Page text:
Despite the COVID-19 pandemic putting many spring events on hold, there are plenty of opportunities to stay involved with organizations across the Brazos River basin and the country. From virtual tours to educational games, there are numerous ways for your kids and yourself to stay engaged with the outside world.
Here are some great online activities to try and enjoy from home:
- Join Ranger John from Texas Outdoor Family by Texas Parks and Wildlife for a Facebook Live on May 1 from 6 – 6:45 p.m. Whether you are in the backyard or your living room, Ranger John will show you how to create the best family fort or home-based shelter. For more fun events from Texas Outdoor Family, click here.
- The National Oceanic and Atmospheric Administration (NOAA) sparks environmental awareness with well-designed games on Planet Arcade. From picking up trash with “Trash Smash” to NOVA’s Energy Lab, each game addresses the key concerns of our planet and demonstrates solutions that can work in the real world.
- The National Education Association offers the Sights and Sounds of Spring, an educational program with a variety of curriculum resources for all grade levels. With focuses on bees, the changing seasons, myths and haikus, the program offers a series of videos, lessons and activities. The program is hosted by Phil Nast, a retired schoolteacher and freelance writer.
- NASA is offering a slew of STEM activities for grades K-4. Activities range from building foam rockets to solving space station emoji puzzles. Parents can also download coloring sheets and books for younger children.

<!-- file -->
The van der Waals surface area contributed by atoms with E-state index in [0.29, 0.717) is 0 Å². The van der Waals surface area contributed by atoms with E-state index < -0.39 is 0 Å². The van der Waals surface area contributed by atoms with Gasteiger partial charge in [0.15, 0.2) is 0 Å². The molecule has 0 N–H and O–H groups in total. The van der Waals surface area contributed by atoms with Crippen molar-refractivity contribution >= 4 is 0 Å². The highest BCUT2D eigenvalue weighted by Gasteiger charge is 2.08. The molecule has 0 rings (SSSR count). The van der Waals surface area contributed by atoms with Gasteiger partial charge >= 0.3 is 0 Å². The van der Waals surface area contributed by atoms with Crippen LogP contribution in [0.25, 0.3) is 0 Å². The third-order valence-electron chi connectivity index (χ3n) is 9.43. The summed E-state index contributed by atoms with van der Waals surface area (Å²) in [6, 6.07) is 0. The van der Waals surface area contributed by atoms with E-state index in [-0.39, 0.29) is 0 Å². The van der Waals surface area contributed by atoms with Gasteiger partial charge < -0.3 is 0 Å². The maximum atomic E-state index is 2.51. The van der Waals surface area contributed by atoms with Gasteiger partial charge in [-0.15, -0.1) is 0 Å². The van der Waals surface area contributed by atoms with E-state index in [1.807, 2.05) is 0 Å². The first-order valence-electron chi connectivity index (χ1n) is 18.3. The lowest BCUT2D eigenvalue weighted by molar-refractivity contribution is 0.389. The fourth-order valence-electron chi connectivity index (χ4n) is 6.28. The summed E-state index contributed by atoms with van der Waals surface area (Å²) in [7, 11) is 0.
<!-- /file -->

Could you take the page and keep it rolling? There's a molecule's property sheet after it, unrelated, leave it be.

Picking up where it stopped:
- Take a virtual tour of Children’s Museum of Houston. With several virtual events available, families can take part in virtual story-times in English and Spanish, toddler playtime and more. Mr. O offers “O Wow Moments,” which allows you to become a scientist at home with experiments and demos.
- Have a virtual adventure at the Grand Canyon while remaining in Texas. You can view the Grand Canyon via 360-degree photographs on a virtual archeology tour, go on a virtual hike past layers of earth to the famous Phantom Ranch, or float down the Colorado River on a rafting trip. For more virtual tours of National Parks, click here.
- The Smithsonian National Museum of Natural History, home to more than 125 million artifacts, is one of the most visited history institutions on the planet. Visit the exhibits from your desktop or mobile device on a virtual tour. You’ll be able to click on the blue arrows as you navigate through each exhibit, located on the ground, first or second floors.
- Take a virtual dive with sea lions and see their habitats. Through real-time video and underwater communication feeds, witness marine wildlife through national marine sanctuaries.
- Missing the Dallas Zoo? You can still experience its wildlife from the comfort of your living room. Visit with lemurs and lions through a series of web videos or print out fun activity packs. Or you can access the Georgia Aquarium with virtual field trips and live cams of the beluga whales, African penguins, jellyfish and more.
- The American Museum of Natural History in New York City offers virtual tours that are led by museum guides and takes viewers through collections in the museum. A collection of the museum’s educational materials for children and adults has also been made available to the public for free.
- PBS is a great educational resource for a variety of topics. If you are interested in learning how to read world weather maps, track hurricanes, predict the weather and reporting weather reports on television, PBS offers quality resources for aspiring meteorologists.
- Even with schools going virtual, you and your class can still go on a field trip! Take an Oceanographic Center Field Trip and discover coral reefs, sort shrimp by their physical properties and even track a tiger shark!
- Interested in a fun family activity involving birds? Learn how to make hummingbird nectar in a few easy steps by clicking here. Audubon even offers activities for children to learn how to draw birds, how to create bird-friendly yards and what types of native plants you can plant in your backyard.
Do your part to slow the spread of the coronavirus. For information, go to https://www.coronavirus.gov.